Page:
1. Altered bowel movements/habits: Some people with IBS have constipation (difficult or infrequent bowel movements, hard stools); others have diarrhea (frequent loose stools, often with an urgent need to move the bowels); and some people experience both, for example several weeks of constipation followed by a few days of diarrhea. The diarrhea typically occurs immediately after a meal or when getting up in the morning. Sometimes people with IBS pass mucus with their bowel movements.
2. Abdominal pain and cramps: The abdominal discomfort of an irritable bowel ranges from sharp, cramp to a continuous, dull ache. Common sites of pain include the lower abdomen, specifically the left lower quadrant. Meals may precipitate pain while pain is commonly relieved by defecation.
3. Gas formation, bloating, abdominal distention: Patients frequently report increased amounts of bloating and gas and distended feeling.
4. Urgency: Sometimes the person with IBS has a cramp and an urge to move the bowels but cannot do so.
5. Sensation of incomplete evacuation: The patient feels like he still needs to have a bowel movement after he has already had one.(incomplete evacuation)
6. Extra-colonial symptoms: In addition, a number of other symptoms not directly related to bowel may be present in patients with IBS. These include: nausea (with or without vomiting), feeling full after eating only a small meal, difficulty swallowing, a sensation of a lump in the throat or a closing of the throat, heartburn or acid indigestion, chest pain, sensation of urinary urgency, incomplete emptying after urinating, fatigue and generalized body ache or muscular pains, and pain during sexual intercourse.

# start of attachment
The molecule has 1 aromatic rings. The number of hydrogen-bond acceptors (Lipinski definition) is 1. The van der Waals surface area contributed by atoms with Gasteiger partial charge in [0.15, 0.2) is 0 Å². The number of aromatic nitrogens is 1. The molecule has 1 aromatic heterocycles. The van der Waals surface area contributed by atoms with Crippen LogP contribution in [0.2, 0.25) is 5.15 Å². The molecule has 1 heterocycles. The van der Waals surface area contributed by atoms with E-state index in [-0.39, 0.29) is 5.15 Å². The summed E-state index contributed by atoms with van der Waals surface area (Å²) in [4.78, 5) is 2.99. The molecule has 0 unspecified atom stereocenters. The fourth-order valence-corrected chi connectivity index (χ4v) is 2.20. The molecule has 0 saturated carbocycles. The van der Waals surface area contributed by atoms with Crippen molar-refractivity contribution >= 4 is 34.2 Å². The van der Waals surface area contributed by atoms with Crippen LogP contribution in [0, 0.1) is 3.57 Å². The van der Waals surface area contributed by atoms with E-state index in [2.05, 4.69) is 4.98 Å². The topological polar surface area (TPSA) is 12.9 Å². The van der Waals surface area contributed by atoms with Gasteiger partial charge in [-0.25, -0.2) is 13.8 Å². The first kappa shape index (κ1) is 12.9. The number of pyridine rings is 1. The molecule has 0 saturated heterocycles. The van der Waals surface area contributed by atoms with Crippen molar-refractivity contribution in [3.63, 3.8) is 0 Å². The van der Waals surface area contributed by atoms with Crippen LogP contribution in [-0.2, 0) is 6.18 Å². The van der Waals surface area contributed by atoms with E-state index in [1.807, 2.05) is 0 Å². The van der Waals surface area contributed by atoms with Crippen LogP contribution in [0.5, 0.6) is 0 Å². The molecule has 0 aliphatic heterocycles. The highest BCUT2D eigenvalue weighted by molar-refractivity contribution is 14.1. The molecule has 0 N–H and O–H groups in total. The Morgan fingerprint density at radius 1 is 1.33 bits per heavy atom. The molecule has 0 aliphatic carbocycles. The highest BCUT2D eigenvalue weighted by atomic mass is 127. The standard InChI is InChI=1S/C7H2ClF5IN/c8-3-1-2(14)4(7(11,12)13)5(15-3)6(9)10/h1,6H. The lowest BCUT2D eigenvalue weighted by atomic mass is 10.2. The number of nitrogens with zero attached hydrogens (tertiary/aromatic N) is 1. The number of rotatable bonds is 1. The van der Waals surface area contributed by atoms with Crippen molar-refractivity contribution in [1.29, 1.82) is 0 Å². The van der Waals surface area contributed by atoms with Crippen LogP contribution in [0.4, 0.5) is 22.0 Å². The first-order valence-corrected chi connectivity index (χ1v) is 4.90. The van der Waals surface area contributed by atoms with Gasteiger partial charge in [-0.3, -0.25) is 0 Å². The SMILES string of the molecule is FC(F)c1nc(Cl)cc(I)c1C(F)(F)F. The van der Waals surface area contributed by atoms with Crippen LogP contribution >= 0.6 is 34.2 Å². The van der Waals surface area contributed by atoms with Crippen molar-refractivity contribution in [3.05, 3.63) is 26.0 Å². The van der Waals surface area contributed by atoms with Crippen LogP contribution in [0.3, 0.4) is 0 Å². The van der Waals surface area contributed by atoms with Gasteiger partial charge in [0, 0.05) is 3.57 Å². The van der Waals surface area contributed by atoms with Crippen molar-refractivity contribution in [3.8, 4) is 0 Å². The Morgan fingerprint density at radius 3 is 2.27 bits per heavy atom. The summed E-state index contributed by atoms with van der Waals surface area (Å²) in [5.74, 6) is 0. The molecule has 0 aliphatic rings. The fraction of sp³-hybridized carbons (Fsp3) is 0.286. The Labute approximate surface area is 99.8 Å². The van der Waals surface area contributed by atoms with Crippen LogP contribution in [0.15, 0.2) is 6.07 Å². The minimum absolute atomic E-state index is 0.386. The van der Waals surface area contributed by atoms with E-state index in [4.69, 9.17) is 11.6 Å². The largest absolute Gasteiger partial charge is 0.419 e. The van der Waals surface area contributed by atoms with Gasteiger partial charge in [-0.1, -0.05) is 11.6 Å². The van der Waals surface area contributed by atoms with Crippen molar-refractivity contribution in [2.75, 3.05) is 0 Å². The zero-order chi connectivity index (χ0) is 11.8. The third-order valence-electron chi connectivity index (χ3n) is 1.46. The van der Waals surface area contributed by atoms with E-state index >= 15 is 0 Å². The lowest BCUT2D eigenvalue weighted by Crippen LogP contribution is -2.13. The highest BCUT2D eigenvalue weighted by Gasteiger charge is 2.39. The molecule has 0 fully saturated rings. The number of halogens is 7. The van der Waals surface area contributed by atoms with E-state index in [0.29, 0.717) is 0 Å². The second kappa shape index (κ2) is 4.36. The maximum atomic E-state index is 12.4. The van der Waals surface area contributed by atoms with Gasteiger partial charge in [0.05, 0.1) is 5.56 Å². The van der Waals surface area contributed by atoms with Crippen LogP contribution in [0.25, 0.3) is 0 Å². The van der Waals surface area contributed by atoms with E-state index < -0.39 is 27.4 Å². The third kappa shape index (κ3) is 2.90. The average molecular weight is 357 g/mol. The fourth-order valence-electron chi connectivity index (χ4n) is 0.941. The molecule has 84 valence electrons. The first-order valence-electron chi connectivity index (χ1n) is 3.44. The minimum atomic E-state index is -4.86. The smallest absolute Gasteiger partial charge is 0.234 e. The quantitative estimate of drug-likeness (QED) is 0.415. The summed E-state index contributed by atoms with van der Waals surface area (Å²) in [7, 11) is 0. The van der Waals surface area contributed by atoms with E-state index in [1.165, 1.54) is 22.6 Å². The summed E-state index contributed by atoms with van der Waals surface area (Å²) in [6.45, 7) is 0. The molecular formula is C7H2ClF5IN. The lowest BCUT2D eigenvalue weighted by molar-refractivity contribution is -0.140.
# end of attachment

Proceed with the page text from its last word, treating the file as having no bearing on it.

What are the complications of IBS?
The complications of functional diseases of the gastrointestinal tract are relatively limited. Since symptoms are most often provoked by eating, patients who alter their diets and reduce their intake of calories may lose weight. Fortunately, loss of weight is unusual in functional diseases, and it should suggest the presence of a non-functional disease. Symptoms that awaken patients from sleep also are more likely to be due to non-functional than functional diseases.
Most commonly, functional diseases interfere with the patients' comfort and their daily activities. For example, patients who suffer from morning diarrhea may not leave their home until the diarrhea stops. If the diarrhea is constant, they may go only to places where they know that a toilet is readily available. Patients who develop pain after eating may skip lunch. Very commonly, patients associate symptoms with specific foods, such as milk, fat, vegetables, etc. Whether or not these associations are real, these patients will restrict their diets accordingly. Milk is the food that is most commonly eliminated, often unnecessarily and to the detriment of adequate calcium intake. The interference with daily activities also can lead to problems with interpersonal relationships, especially with spouses. However, most patients with functional disease tend to just live with their symptoms and infrequently visit physicians for diagnosis and treatment.
Diet and Nutrition
Malnutrition may occur in ulcerative colitis, although it tends to be less severe than with Crohns disease. Patients with ulcerative colitis may experience reduced appetite and weight loss.